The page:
aspects of it only, in isolation of this complete scheme and seek
Unfortunately, the exceptions to the general rule of equality are highlighted by
critics in isolation of this totality. Though both sexes are equal in the eyes
of the Almighty, men are more equal in certain respects and women are more equal
than men in certain other respects, within this overall scheme.
For instance, a wife has no obligation to earn and be employed for that purpose.
That is a major responsibility cast on the husband. She is on a higher status
than the man, in this respect. However, both are responsible for bringing up the
family. There are exceptions to these within the system. She is equally obliged
to fulfill her obligations in this world, so that she will be rewarded in the
Man is entitled to twice the inheritance of a female in certain circumstances,
inter-alia because it is his primary responsibility to earn and jointly care for
the family. For a God fearing man, there is a greater responsibility that he
needs to discharge, by inheriting twice that of the female.
There are many other exceptions to the general rule of equality that exist in
modern societies as well as in Islam. However, we can write pages on how women
are exploited and stand degraded in the name of freedom and equal rights in some
of the so called civilised societies, where hundreds of women, in the name of
freedom, stand in disgrace in street corners waiting to sell their bodies. This
is so even in rich and developed countries, where women have no choice but to
earn for themselves!
It is incorrect for Libran to state that Muslim women are subject to severe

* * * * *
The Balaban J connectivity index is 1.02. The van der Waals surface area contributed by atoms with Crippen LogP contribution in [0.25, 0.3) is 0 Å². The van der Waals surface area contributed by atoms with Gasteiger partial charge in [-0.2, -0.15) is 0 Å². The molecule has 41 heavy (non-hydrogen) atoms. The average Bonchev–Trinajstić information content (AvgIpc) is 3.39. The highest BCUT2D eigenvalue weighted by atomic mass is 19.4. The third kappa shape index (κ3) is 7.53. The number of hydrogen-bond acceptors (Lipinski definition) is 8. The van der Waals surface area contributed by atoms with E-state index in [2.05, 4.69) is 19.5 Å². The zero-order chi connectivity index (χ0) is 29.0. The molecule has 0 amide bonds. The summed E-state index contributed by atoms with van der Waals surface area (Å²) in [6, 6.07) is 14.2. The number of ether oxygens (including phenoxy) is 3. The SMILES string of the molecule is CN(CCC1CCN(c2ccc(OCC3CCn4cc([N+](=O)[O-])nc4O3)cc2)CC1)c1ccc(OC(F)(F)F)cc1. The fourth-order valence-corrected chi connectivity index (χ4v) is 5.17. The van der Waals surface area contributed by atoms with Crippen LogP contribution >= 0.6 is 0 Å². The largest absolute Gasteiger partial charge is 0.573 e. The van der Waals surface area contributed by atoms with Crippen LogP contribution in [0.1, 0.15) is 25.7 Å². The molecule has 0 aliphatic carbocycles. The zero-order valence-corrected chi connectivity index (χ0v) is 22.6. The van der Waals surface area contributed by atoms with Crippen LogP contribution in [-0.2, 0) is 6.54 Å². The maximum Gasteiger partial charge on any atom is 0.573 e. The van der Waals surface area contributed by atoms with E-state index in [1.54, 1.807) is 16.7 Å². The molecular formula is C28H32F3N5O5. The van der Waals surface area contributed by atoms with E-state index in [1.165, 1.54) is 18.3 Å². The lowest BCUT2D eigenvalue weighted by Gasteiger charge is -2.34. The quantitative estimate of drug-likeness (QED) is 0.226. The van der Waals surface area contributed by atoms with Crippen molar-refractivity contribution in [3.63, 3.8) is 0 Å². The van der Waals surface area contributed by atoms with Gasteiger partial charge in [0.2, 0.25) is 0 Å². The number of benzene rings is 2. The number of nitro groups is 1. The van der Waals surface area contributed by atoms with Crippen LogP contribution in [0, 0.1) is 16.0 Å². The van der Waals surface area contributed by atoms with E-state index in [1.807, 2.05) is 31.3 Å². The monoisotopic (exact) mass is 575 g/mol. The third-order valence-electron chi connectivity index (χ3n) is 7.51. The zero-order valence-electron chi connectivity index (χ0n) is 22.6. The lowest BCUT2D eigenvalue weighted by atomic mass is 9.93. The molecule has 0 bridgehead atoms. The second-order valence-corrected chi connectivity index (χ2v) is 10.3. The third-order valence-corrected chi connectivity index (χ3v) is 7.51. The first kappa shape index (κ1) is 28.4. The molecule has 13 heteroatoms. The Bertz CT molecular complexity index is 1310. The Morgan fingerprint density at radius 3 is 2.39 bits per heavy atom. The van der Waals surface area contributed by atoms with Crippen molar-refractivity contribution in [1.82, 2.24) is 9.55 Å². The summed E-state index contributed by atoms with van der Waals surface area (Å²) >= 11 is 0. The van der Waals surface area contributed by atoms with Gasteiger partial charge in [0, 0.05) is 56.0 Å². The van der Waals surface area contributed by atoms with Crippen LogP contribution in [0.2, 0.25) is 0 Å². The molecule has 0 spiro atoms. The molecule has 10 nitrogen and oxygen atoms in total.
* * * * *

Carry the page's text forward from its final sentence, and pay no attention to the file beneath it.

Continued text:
obligations and restrictions according to Islamic law. Obligations and
restrictions under Islam apply not only to Muslim women but also to Muslim men.
It is not only Islam, but also all other religions that impose obligations and
restrictions, though often observed in the breach. In fact, every law passed by
Parliaments or by rulers the world over is invariably restrictive/impose
obligations, unlike perhaps in the world of animals. Dictators and kings, even
in Muslim countries are much more restrictive and authoritarian.
Muslim men and women observe certain obligations and restrictions because they
believe it will help them to lead a good, dignified and contended life, so that
they would be good models for their children and society and earn a happy life
in the hereafter. How do those restrictions affect others? Do not those
restrictions benefit others as well? We know there are many well meaning persons
in every society. I am sure they could spend their spare time caring for the
needy and the suffering who are in abundance in every society.
Observance of most these obligations and restrictions are voluntary because the
Quran in verse 2:256 states, “there is no compulsion in religion”, in 2:272
Allah tells the Holy Prophet of Islam “the guiding of them is not thy duty (O’
Muhammed), but Allah guideth whom He will”, in 3:20 “If they surrender, then
truly they are rightly guided, and if they turn away, then it is thy duty only
to convey the message (unto them)”. In 36:17: “And our duty is but plain
conveyance (of the Message).” It is best that the above verses are read several
times to be best understood.
When the Holy Prophet had been restrained from going beyond conveying the
message and the Prophet is clearly told that Allah will guideth whom He will and
that is ‘not your duty’, every Muslim is obliged to convey the message and